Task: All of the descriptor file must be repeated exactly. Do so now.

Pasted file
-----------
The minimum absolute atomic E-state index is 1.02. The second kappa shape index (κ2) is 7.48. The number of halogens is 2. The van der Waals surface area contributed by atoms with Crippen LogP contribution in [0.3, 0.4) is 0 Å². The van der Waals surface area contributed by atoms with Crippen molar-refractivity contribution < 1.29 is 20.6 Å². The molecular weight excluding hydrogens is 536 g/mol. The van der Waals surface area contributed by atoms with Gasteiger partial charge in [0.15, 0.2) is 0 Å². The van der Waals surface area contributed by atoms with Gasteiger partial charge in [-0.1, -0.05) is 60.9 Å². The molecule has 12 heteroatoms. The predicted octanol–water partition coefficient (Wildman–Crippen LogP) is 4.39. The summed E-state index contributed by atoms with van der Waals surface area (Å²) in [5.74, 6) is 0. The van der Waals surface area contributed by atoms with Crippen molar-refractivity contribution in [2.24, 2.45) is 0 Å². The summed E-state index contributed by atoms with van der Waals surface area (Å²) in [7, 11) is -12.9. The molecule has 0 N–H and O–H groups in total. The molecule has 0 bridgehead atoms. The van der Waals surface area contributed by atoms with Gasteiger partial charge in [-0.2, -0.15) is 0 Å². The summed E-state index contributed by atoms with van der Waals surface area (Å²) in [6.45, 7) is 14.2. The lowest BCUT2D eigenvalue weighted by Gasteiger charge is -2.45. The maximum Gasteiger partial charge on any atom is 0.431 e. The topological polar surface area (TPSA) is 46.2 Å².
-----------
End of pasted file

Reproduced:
The minimum absolute atomic E-state index is 1.02. The second kappa shape index (κ2) is 7.48. The number of halogens is 2. The van der Waals surface area contributed by atoms with Crippen LogP contribution in [0.3, 0.4) is 0 Å². The van der Waals surface area contributed by atoms with Crippen molar-refractivity contribution < 1.29 is 20.6 Å². The molecular weight excluding hydrogens is 536 g/mol. The van der Waals surface area contributed by atoms with Gasteiger partial charge in [0.15, 0.2) is 0 Å². The van der Waals surface area contributed by atoms with Gasteiger partial charge in [-0.1, -0.05) is 60.9 Å². The molecule has 12 heteroatoms. The predicted octanol–water partition coefficient (Wildman–Crippen LogP) is 4.39. The summed E-state index contributed by atoms with van der Waals surface area (Å²) in [5.74, 6) is 0. The van der Waals surface area contributed by atoms with Crippen molar-refractivity contribution in [2.24, 2.45) is 0 Å². The summed E-state index contributed by atoms with van der Waals surface area (Å²) in [7, 11) is -12.9. The molecule has 0 N–H and O–H groups in total. The molecule has 0 bridgehead atoms. The van der Waals surface area contributed by atoms with Gasteiger partial charge in [-0.2, -0.15) is 0 Å². The summed E-state index contributed by atoms with van der Waals surface area (Å²) in [6.45, 7) is 14.2. The lowest BCUT2D eigenvalue weighted by Gasteiger charge is -2.45. The maximum Gasteiger partial charge on any atom is 0.431 e. The topological polar surface area (TPSA) is 46.2 Å².